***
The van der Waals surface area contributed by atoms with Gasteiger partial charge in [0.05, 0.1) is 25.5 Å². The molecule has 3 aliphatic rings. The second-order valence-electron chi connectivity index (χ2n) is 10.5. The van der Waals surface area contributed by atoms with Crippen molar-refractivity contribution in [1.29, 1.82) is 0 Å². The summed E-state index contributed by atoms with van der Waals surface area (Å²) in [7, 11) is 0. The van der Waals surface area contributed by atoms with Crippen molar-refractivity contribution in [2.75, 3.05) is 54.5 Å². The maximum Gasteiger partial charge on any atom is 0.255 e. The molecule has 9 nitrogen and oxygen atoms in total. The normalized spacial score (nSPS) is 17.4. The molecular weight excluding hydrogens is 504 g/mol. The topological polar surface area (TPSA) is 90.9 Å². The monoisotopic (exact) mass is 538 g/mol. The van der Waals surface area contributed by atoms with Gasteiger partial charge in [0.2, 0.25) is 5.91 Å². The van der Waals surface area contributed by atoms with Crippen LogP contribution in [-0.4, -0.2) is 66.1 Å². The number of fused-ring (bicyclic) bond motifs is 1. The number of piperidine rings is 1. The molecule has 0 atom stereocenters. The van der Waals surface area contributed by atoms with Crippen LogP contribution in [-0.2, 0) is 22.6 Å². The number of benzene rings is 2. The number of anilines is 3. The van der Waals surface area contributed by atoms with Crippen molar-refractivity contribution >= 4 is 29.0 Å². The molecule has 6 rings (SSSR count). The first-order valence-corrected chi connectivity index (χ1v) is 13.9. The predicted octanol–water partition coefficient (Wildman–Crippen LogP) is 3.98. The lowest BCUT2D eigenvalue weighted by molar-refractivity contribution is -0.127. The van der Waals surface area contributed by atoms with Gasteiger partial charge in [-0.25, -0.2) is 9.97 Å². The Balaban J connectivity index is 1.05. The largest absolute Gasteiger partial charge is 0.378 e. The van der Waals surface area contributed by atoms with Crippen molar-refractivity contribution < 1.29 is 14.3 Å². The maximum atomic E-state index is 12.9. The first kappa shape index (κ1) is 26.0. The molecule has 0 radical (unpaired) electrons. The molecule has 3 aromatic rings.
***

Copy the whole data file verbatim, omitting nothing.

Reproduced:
The van der Waals surface area contributed by atoms with Gasteiger partial charge in [0.05, 0.1) is 25.5 Å². The molecule has 3 aliphatic rings. The second-order valence-electron chi connectivity index (χ2n) is 10.5. The van der Waals surface area contributed by atoms with Crippen molar-refractivity contribution in [1.29, 1.82) is 0 Å². The summed E-state index contributed by atoms with van der Waals surface area (Å²) in [7, 11) is 0. The van der Waals surface area contributed by atoms with Crippen molar-refractivity contribution in [2.75, 3.05) is 54.5 Å². The maximum Gasteiger partial charge on any atom is 0.255 e. The molecule has 9 nitrogen and oxygen atoms in total. The normalized spacial score (nSPS) is 17.4. The molecular weight excluding hydrogens is 504 g/mol. The topological polar surface area (TPSA) is 90.9 Å². The monoisotopic (exact) mass is 538 g/mol. The van der Waals surface area contributed by atoms with Gasteiger partial charge in [0.2, 0.25) is 5.91 Å². The van der Waals surface area contributed by atoms with Crippen LogP contribution in [-0.4, -0.2) is 66.1 Å². The number of fused-ring (bicyclic) bond motifs is 1. The number of piperidine rings is 1. The molecule has 0 atom stereocenters. The van der Waals surface area contributed by atoms with Crippen LogP contribution in [-0.2, 0) is 22.6 Å². The number of benzene rings is 2. The number of anilines is 3. The van der Waals surface area contributed by atoms with Crippen molar-refractivity contribution >= 4 is 29.0 Å². The molecule has 6 rings (SSSR count). The first-order valence-corrected chi connectivity index (χ1v) is 13.9. The predicted octanol–water partition coefficient (Wildman–Crippen LogP) is 3.98. The lowest BCUT2D eigenvalue weighted by molar-refractivity contribution is -0.127. The van der Waals surface area contributed by atoms with Gasteiger partial charge in [-0.25, -0.2) is 9.97 Å². The Balaban J connectivity index is 1.05. The largest absolute Gasteiger partial charge is 0.378 e. The van der Waals surface area contributed by atoms with Crippen molar-refractivity contribution < 1.29 is 14.3 Å². The maximum atomic E-state index is 12.9. The first kappa shape index (κ1) is 26.0. The molecule has 0 radical (unpaired) electrons. The molecule has 3 aromatic rings.